The Fallacy of Winning in Gambling
People often have inaccurate perceptions about random processes. For example, basketball fans and players tend to believe the chances of an individual player scoring a basket are greater if the player was successful in making previous shots (i.e., streak shooting). However, streak shooting is a misconception, as previous shots provide no reliable information about the success of subsequent shots. Specifically, many people possess an overconfidence in the stability of results obtained from a single small sample. Various researchers speculated that students generalize the precision of large samples to small samples because of an erroneous belief that random processes are self-correcting. The following discussion is based on the book “Casino Gambling” by Jerry Patterson who argues that gambling can be predicted, researched, and properly learned, whereas the truth is that any kind of random event has an equal chance of either occurring or not and certainly ca not be learned or precisely calculated.
For example, people often infer a greater probability of a coin landing tails when preceded by several consecutive heads. This misconception implies an expectation that even short sequences (or small samples) will self-correct chance deviations. This generalization from large to small samples occurs despite learning the standard error formula that shows the relation between sample size and statistical precision. Thus, individuals may not routinely retain a basic logical principle because of a misinterpretation about the influences of random processes on statistical outcomes. Several variations of regression toward the mean demonstrations are available to illustrate the influences of chance contributions to extreme scores. However, these demonstrations imply a corrective mechanism toward the mean, without an explanation about how random processes truly function. Furthermore, the demonstrations provided in the book do not address how random processes can alter group results or the relation between sample size and variability. Thus, such examples do not prove anything in reality but the subjective assumption that is based on relatively small sample size and is not analyzed critically (taking all considerations into account). The author makes one believe that there is a very specific rule, according to which all casinos and gambling function. He implies that if one learns the basics of the mentioned above principal, this individual will be able to win most of the times. Nevertheless, casinos are businesses that are created with the purpose of making money but not giving its funds for free to anyone. What is more, gambling institutions are almost the only organizations that offer winning advice and sell best statistics for the players. If these doings are true, then such fact contradicts the original purpose of having business, which is to make profit. In other words, if one really teaches numerous customers how to trick his or her organization, he acts against the organization that will supposedly lose money as a result of these activities.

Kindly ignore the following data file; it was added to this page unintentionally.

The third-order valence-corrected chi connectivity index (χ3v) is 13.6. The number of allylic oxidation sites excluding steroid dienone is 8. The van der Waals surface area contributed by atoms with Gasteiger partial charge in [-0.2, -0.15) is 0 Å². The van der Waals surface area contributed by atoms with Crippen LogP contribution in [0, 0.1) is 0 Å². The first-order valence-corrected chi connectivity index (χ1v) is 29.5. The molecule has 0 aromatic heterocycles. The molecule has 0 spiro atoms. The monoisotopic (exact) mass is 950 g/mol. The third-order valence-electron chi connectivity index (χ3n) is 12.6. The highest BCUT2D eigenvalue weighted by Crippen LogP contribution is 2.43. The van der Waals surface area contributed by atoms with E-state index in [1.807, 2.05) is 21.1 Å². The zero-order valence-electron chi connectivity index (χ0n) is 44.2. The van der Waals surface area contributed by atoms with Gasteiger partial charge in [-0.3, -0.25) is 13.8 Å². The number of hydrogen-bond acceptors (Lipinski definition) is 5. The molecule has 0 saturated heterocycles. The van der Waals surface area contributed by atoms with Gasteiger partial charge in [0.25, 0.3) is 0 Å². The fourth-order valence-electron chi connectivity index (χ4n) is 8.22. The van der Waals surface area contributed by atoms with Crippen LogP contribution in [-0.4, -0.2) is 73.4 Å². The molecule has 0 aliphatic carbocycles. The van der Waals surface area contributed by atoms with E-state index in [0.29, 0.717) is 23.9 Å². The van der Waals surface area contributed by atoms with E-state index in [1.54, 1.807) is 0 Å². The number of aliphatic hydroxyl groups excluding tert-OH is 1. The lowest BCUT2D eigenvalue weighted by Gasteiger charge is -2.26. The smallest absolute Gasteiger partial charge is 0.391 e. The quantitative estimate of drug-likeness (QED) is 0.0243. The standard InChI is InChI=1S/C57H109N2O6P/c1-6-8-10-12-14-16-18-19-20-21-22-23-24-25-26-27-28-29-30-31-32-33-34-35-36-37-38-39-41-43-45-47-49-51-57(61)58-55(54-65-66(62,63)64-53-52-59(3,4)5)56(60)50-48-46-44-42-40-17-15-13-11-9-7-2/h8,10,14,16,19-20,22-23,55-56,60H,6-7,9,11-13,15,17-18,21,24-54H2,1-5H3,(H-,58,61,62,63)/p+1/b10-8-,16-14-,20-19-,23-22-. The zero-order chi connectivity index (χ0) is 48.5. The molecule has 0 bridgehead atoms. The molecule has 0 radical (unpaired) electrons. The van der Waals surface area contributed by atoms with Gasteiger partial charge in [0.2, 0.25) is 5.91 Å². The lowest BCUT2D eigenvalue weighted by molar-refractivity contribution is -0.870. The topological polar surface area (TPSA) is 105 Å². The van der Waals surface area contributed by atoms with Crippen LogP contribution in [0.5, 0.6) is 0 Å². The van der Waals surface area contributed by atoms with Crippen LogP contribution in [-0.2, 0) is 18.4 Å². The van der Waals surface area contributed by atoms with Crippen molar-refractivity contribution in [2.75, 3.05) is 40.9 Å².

It is possible to make a clear confusion that “Casino Gambling” by Jerry Patterson is merely an attempt to make money and to lure more customers into the gambling business. People who are dependent on playing are eager to find any kind of semi- logical or even completely illogical advice that they think can improve their particular chances of winning.
The true realities of gambling are the facts that no advantages exist in the short run based on past events and that the gambler loses over the long run because Las Vegas casinos do not pay off at a one to one rate. Finally, an introductory course in statistics rather than shadowy gambling advise may help one realize the real nature of random choice, events and probability of various independent events occurring over a certain period of time.
Patterson, Jerry “Casino Gambling”, New York: New York independent Press, 2001.